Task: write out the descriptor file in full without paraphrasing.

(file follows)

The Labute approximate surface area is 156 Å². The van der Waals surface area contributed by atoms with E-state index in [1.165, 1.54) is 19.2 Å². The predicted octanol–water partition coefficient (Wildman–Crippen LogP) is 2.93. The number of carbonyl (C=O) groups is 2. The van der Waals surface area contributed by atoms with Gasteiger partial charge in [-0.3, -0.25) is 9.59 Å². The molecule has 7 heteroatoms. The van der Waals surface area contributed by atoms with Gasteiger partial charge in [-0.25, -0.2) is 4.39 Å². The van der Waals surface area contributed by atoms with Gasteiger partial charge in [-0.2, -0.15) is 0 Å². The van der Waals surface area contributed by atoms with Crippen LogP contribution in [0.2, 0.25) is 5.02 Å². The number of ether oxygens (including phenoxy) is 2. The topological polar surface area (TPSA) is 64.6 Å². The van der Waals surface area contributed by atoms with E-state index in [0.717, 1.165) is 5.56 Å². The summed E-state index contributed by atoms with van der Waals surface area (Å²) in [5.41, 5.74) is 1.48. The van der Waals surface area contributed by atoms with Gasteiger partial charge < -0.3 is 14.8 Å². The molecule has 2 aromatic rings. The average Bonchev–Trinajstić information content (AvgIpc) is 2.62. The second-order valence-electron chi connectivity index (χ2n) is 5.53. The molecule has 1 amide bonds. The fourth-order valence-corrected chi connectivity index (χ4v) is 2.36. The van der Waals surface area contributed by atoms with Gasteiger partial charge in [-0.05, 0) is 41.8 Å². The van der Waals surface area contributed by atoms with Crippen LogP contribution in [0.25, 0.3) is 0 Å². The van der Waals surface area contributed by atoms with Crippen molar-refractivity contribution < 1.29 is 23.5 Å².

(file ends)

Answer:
The Labute approximate surface area is 156 Å². The van der Waals surface area contributed by atoms with E-state index in [1.165, 1.54) is 19.2 Å². The predicted octanol–water partition coefficient (Wildman–Crippen LogP) is 2.93. The number of carbonyl (C=O) groups is 2. The van der Waals surface area contributed by atoms with Gasteiger partial charge in [-0.3, -0.25) is 9.59 Å². The molecule has 7 heteroatoms. The van der Waals surface area contributed by atoms with Gasteiger partial charge in [-0.25, -0.2) is 4.39 Å². The van der Waals surface area contributed by atoms with Gasteiger partial charge in [-0.2, -0.15) is 0 Å². The van der Waals surface area contributed by atoms with Crippen LogP contribution in [0.2, 0.25) is 5.02 Å². The number of ether oxygens (including phenoxy) is 2. The topological polar surface area (TPSA) is 64.6 Å². The van der Waals surface area contributed by atoms with E-state index in [0.717, 1.165) is 5.56 Å². The summed E-state index contributed by atoms with van der Waals surface area (Å²) in [5.41, 5.74) is 1.48. The van der Waals surface area contributed by atoms with Gasteiger partial charge < -0.3 is 14.8 Å². The molecule has 2 aromatic rings. The average Bonchev–Trinajstić information content (AvgIpc) is 2.62. The second-order valence-electron chi connectivity index (χ2n) is 5.53. The molecule has 1 amide bonds. The fourth-order valence-corrected chi connectivity index (χ4v) is 2.36. The van der Waals surface area contributed by atoms with Gasteiger partial charge in [-0.05, 0) is 41.8 Å². The van der Waals surface area contributed by atoms with Crippen LogP contribution in [0.25, 0.3) is 0 Å². The van der Waals surface area contributed by atoms with Crippen molar-refractivity contribution < 1.29 is 23.5 Å².